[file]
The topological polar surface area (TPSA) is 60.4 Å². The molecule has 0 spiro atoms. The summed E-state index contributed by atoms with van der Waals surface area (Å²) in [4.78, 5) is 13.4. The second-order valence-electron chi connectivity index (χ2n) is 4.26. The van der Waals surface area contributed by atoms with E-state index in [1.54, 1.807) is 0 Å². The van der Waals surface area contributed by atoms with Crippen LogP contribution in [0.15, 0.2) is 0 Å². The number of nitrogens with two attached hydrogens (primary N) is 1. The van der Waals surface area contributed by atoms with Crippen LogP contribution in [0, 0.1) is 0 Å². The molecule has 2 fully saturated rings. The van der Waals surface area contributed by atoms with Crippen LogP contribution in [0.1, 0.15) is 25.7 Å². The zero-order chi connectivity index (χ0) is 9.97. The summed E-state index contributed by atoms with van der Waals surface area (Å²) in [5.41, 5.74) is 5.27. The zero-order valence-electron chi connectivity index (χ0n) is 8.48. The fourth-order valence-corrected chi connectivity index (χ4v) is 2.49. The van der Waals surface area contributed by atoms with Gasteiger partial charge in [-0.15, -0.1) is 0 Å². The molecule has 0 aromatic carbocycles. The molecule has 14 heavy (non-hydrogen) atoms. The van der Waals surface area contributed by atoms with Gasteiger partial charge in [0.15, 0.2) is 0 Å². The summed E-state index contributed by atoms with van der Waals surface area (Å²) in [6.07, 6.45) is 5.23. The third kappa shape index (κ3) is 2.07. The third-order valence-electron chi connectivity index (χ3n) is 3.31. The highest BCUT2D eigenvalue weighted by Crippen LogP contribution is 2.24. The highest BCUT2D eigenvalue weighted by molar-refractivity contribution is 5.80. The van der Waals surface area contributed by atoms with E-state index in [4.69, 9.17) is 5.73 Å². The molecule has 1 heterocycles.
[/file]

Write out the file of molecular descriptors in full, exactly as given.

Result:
The topological polar surface area (TPSA) is 60.4 Å². The molecule has 0 spiro atoms. The summed E-state index contributed by atoms with van der Waals surface area (Å²) in [4.78, 5) is 13.4. The second-order valence-electron chi connectivity index (χ2n) is 4.26. The van der Waals surface area contributed by atoms with E-state index in [1.54, 1.807) is 0 Å². The van der Waals surface area contributed by atoms with Crippen LogP contribution in [0.15, 0.2) is 0 Å². The number of nitrogens with two attached hydrogens (primary N) is 1. The van der Waals surface area contributed by atoms with Crippen LogP contribution in [0, 0.1) is 0 Å². The molecule has 2 fully saturated rings. The van der Waals surface area contributed by atoms with Crippen LogP contribution in [0.1, 0.15) is 25.7 Å². The zero-order chi connectivity index (χ0) is 9.97. The summed E-state index contributed by atoms with van der Waals surface area (Å²) in [5.41, 5.74) is 5.27. The zero-order valence-electron chi connectivity index (χ0n) is 8.48. The fourth-order valence-corrected chi connectivity index (χ4v) is 2.49. The van der Waals surface area contributed by atoms with Gasteiger partial charge in [-0.15, -0.1) is 0 Å². The molecule has 0 aromatic carbocycles. The molecule has 14 heavy (non-hydrogen) atoms. The van der Waals surface area contributed by atoms with Gasteiger partial charge in [0.15, 0.2) is 0 Å². The summed E-state index contributed by atoms with van der Waals surface area (Å²) in [6.07, 6.45) is 5.23. The third kappa shape index (κ3) is 2.07. The third-order valence-electron chi connectivity index (χ3n) is 3.31. The highest BCUT2D eigenvalue weighted by Crippen LogP contribution is 2.24. The highest BCUT2D eigenvalue weighted by molar-refractivity contribution is 5.80. The van der Waals surface area contributed by atoms with E-state index in [4.69, 9.17) is 5.73 Å². The molecule has 1 heterocycles.